There are occasional releases to the community of informal builds of the GUI system.
Carl Sassenrath, the main designer of R3, also now works closely together with RM Asset, which has made development much more tangible and visible to the community. Generally more developers are picking up tasks to be done and momentum is fairly good.
R3 can be downloaded here:
Syllable, like pretty much any hobby os, is dead. The only ones surviving are either supported by corporations - Windows, Os X, QNX, Symbian, Android, Solaris, either supported by big comunities - Linux(es), FreeBSD, OpenBSD, OpenIndiana.
But Syllable, SkyOS, Haiku, Menuet, ReactOS, are pretty much dead.
While 30 years ago a single guy could sit in front of his computer and write something like DOS or Minix in a year, writing something comparable to Windows, Os X or Linux in complexity requires pretty big resources.
Good reply. :-) I don't think we will be able to agree on a common definition of "dead" here on OSNews. For informational purposes: Syllable Server is currently being rolled out at a large, established US company. It's literally a household name: they're producing housekeeping materials.
I'll admit this isn't the glorious sort of news that OSNews geeks like to dwell on. ;-)
I'm not sure the party doing this implementation would like me to tell more, so I'll leave it at that for now.
Ah, no problem. Anyway that's good news. Is it safe to assume that the money coming from this project will give you guys some incentive to work more on Syllable Desktop?
It's not safe to assume money is coming from this project. Syllable is free to download, after all. Still, it's an incentive, and a validation. It's exactly what we have been aiming at for many years, and the project is contributing improvements to the system.
Congratulations on a job well done then. Otherwise what's in store for Syllable Desktop in the (near?) future? I've been following the project for a few years, even did some experiments on real hardware at one time and I guess it would be really exciting to see some more releases.
Hm, but that is Syllable Server, i.e. Linux under the hood. As a Haiku developer who feels the pain of insufficient hardware support and sometimes lacking stability, I can really sympathize with trying to port your userland onto the Linux or another well established kernel. It's still sad, in a way, that this seems to be where the development resources are focused. At the same time, I wouldn't know at all where the development of Syllable is really currently focused on, since there has been like one or two posts to the Syllable mailing list in the last two years or so. Communication must be going on somewhere else, I suppose. Don't get me wrong, though! To start a clean, non-redundant userland on top of Linux is worthwhile in itself. I will be sure to checkout the results, but I am more interested in a desktop, not a server, don't know if it will ever take this direction.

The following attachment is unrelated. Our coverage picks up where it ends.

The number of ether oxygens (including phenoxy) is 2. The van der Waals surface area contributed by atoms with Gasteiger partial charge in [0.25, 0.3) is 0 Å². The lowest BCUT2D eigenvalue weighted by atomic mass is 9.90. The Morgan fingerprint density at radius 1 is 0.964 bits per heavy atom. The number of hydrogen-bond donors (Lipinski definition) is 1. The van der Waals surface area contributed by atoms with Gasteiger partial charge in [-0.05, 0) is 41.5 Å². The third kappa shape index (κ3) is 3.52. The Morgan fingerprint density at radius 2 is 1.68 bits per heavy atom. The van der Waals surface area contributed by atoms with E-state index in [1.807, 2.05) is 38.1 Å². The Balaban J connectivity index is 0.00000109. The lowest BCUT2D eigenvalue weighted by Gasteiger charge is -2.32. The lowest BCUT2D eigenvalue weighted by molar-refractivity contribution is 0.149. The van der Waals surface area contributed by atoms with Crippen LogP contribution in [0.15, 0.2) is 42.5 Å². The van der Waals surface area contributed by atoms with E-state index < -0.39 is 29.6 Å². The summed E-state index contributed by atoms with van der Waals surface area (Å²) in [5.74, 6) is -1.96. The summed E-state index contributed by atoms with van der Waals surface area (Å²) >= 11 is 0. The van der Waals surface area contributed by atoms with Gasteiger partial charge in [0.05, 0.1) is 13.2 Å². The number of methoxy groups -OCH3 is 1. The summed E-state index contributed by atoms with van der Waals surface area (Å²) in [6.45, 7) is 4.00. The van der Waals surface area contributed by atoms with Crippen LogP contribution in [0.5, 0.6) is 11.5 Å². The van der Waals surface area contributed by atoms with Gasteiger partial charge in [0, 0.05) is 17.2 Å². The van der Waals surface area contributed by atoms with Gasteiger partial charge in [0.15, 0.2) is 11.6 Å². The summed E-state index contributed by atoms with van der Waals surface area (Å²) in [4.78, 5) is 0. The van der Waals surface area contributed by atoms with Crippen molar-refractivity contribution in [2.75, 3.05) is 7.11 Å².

I'm not sure if it makes a difference if I will explain this once more, because everyone seems to like to stick to these misunderstandings. But here goes.
Syllable development has not specifically refocused on Syllable Server. It's just an addition to the lineup. Moreover, since more than 99% of the source code of Syllable Desktop is third-party code, and it is shared by Syllable Server, and they also share the same build system, most work on Syllable Server is automatically also work on Syllable Desktop - even if it is not immediately followed by a release.
It is true that the release frequency of Syllable Desktop has slowed down a lot. However, this is not due to Syllable Server, but due to the build master of Syllable Desktop loosing interest over time. Syllable Server has never had frequent releases yet, and Syllable Desktop has now slowed down to the same pace. We've still been doing alternate releases. The most recent release is of Syllable Server, but before that the previous Server release was as long ago as the Desktop release is now.
Desktop and Server are developed in tandem, witnessed by the REBOL 3 ports to them, and that's how we always planned it.
It is true that our mailing list has dried up in the past two years, but this is not exclusive to Syllable. If you look around at other projects, there are many that show much the same phenomenon. I'm not entirely sure why this is. Personally, I've long predicted the death of email, and I think this is a symptom of it, and people are moving to more modern forms of communication. There's also a real problem that first Ubuntu, and now mobile OSes and also Windows 7, and in our case Haiku as well, have been sucking people away from Syllable. People have to remember that this is a volunteer open source project, which is not propelled forward by complaining or even declaring it dead at every occasion, but by contributing.